Congresswoman Sheila Jackson Lee to Head New Jazz Caucus, Presents New Preservation Bill
The Texas Democrat stands to be jazz's new advocate in the House, following John Conyers' resignation earlier this month.
Jazz has a new champion in Congress. Last week, Rep. Sheila Jackson Lee (D–Texas) held a press conference in Washington, D.C. to announce she would be chairing the newly established Congressional Jazz Caucus in the House of Representatives.
Under this new capacity, Jackson Lee introduced a new House Resolution (HR 4626): The National Jazz Preservation, Education and Promulgation Act of 2017 on Dec. 12, in order to "preserve knowledge and promote education about jazz in the United States and abroad."
It would authorize $2 million for each fiscal year from 2018-2020 for the purpose of preserving the history and importance of jazz music. The funding would go towards audio and video interviews with leading jazz artists, acquiring and preserving jazz artifacts, continuing to recognize Jazz Appreciation Month each April, establish jazz archival collections with a swath of different organizations, produce jazz concerts and more.
At the Dec. 13 press conference, Jackson Lee was joined by Capitol Hill Jazz Foundation executive director Herb Scott and board chair Aaron Myers, Grammy-winning bassist Ben Williams and DC Jazz Festival artistic director Willard Jenkins, Downbeat reports. There, she encouraged jazz fans to pressure their representatives to pass HR 4626 into law.
"This is your time to go all over this Congress, Republicans and Democrats," she said. "Get on this bill."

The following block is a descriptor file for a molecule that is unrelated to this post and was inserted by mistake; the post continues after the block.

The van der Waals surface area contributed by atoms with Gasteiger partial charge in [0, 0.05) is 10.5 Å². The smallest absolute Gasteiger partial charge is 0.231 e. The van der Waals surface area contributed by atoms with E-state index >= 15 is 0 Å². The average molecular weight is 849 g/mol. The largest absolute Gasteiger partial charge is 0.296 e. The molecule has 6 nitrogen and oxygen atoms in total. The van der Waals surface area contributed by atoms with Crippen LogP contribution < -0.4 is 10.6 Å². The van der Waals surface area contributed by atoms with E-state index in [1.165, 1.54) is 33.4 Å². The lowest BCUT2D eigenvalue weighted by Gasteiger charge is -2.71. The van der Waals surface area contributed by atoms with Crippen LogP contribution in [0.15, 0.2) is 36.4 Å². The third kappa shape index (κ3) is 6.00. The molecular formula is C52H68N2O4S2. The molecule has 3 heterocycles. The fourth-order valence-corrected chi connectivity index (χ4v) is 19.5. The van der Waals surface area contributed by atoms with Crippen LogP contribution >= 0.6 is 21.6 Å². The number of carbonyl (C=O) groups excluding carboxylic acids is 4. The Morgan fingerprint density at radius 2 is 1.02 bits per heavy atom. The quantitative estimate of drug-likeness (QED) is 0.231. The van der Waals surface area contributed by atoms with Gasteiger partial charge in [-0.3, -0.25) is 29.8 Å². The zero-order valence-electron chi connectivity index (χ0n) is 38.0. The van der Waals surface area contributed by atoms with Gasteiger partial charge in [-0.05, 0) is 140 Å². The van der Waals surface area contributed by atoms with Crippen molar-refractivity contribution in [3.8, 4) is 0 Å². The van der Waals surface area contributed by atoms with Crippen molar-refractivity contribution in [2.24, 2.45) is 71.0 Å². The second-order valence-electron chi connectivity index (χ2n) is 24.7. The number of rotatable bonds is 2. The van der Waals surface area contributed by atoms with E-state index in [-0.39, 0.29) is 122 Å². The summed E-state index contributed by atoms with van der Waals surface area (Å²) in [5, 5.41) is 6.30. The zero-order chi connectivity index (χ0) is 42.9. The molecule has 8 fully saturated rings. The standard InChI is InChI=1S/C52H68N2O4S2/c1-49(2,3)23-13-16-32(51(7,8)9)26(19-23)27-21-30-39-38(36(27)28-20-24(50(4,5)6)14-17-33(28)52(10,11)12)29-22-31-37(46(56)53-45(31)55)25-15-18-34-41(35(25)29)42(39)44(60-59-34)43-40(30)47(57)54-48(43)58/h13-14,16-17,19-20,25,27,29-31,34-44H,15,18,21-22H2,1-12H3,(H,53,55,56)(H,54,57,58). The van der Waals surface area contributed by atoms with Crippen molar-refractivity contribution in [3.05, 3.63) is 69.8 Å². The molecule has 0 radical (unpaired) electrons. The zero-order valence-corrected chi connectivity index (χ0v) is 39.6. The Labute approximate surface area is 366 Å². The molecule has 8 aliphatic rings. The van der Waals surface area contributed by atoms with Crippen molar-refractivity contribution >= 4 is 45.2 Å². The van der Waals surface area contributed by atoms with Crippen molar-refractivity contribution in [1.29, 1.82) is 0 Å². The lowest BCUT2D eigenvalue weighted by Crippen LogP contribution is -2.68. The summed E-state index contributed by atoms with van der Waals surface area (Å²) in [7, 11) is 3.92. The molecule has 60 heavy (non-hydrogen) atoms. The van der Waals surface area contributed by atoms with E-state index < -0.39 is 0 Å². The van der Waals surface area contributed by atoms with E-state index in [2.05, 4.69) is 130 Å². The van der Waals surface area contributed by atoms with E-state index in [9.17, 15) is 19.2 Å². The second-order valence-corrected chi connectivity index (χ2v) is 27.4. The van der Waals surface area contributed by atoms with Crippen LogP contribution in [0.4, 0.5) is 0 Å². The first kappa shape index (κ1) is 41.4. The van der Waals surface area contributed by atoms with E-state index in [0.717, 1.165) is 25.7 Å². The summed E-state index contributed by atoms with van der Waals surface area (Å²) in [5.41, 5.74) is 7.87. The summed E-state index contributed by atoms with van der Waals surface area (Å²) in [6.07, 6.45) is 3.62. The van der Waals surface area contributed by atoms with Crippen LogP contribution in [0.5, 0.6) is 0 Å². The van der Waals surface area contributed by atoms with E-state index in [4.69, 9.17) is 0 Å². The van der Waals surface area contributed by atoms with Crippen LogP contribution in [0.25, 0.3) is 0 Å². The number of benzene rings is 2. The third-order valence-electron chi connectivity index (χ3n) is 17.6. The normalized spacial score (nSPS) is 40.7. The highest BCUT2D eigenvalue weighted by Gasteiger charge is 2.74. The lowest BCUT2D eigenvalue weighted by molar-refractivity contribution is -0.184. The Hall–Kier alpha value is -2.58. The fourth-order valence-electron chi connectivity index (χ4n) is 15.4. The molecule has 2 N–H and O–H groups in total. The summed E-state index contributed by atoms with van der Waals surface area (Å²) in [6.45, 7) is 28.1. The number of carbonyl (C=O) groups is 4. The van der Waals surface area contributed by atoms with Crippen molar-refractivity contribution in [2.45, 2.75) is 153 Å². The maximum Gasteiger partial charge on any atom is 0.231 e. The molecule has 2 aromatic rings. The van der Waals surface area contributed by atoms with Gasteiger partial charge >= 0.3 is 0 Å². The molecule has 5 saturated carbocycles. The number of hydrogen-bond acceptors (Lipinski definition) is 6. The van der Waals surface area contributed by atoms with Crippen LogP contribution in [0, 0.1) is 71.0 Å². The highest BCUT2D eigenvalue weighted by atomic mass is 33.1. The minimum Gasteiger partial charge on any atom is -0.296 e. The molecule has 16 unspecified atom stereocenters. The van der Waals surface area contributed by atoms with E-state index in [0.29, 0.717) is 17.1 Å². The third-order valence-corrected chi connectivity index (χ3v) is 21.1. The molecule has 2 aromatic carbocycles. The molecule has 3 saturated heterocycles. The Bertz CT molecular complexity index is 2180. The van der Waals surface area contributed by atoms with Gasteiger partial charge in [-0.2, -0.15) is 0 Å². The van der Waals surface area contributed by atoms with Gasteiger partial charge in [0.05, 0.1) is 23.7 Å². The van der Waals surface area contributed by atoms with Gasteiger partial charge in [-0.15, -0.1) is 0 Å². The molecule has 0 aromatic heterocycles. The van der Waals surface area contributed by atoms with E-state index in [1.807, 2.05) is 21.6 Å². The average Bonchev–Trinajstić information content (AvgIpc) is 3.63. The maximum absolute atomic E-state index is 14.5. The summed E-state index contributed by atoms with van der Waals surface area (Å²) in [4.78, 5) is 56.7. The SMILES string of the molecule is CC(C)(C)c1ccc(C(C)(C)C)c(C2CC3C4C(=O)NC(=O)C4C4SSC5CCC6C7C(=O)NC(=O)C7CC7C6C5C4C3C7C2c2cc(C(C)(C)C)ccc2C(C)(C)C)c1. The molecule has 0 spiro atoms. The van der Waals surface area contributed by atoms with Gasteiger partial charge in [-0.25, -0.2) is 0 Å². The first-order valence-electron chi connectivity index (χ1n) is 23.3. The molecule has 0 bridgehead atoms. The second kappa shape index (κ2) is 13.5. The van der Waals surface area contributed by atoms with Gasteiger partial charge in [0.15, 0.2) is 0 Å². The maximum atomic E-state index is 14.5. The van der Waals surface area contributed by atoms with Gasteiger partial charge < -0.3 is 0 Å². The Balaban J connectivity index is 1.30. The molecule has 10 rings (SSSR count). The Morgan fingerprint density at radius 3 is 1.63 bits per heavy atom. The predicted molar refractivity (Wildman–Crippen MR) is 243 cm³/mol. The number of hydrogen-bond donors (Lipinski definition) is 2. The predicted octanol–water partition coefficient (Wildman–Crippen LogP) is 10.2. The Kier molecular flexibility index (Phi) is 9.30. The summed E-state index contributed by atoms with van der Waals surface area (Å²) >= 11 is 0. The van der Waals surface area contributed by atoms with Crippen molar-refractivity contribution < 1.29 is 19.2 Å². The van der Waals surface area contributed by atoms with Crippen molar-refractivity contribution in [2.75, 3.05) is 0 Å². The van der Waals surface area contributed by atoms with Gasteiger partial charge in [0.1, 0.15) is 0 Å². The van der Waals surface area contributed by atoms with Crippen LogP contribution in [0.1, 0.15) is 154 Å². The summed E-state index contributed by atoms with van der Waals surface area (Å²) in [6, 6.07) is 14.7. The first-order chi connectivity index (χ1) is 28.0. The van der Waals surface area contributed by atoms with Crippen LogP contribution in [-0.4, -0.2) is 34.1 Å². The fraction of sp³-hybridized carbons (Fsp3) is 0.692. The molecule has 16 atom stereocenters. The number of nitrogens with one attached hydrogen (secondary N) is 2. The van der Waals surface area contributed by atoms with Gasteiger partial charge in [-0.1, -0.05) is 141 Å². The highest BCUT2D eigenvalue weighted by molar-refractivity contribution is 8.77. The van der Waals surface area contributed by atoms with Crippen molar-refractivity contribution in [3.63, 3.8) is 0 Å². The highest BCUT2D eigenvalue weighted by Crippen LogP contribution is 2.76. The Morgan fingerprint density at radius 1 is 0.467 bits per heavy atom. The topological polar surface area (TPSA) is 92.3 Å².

Jackson Lee's new bill is based significantly on a 1987 resolution HR 57 spearheaded by Michigan Rep. John Conyers, who had been a longtime advocate for jazz in Congress before his resignation earlier this month over sexual harassment allegations. During his tenure, Conyers also created the Congressional Black Caucus Foundation’s annual jazz concert and issues forum in Washington D.C.
Since the press conference acted as the caucus' inauguration, it had not yet been formally entered into the congressional record and did not yet have any official members. But, according to Downbeat, Jackson Lee said a number of representatives have expressed interest in joining.
"This caucus will serve as a symbol of hope for renewed interest in promoting and preserving one of America’s greatest treasures," Scott said. "We hope that it will serve as a forum in which we can begin to acknowledge the rich history of jazz music, but also help strengthen commitment by elected officials to create policies that promote economic development for jazz musicians, venues and the industry."
"I think there is a misunderstanding and a lack of appreciation of jazz," Jackson Lee added. "This story needs to be told. Jazz needs to be held up as individuals who create music, write music, play music."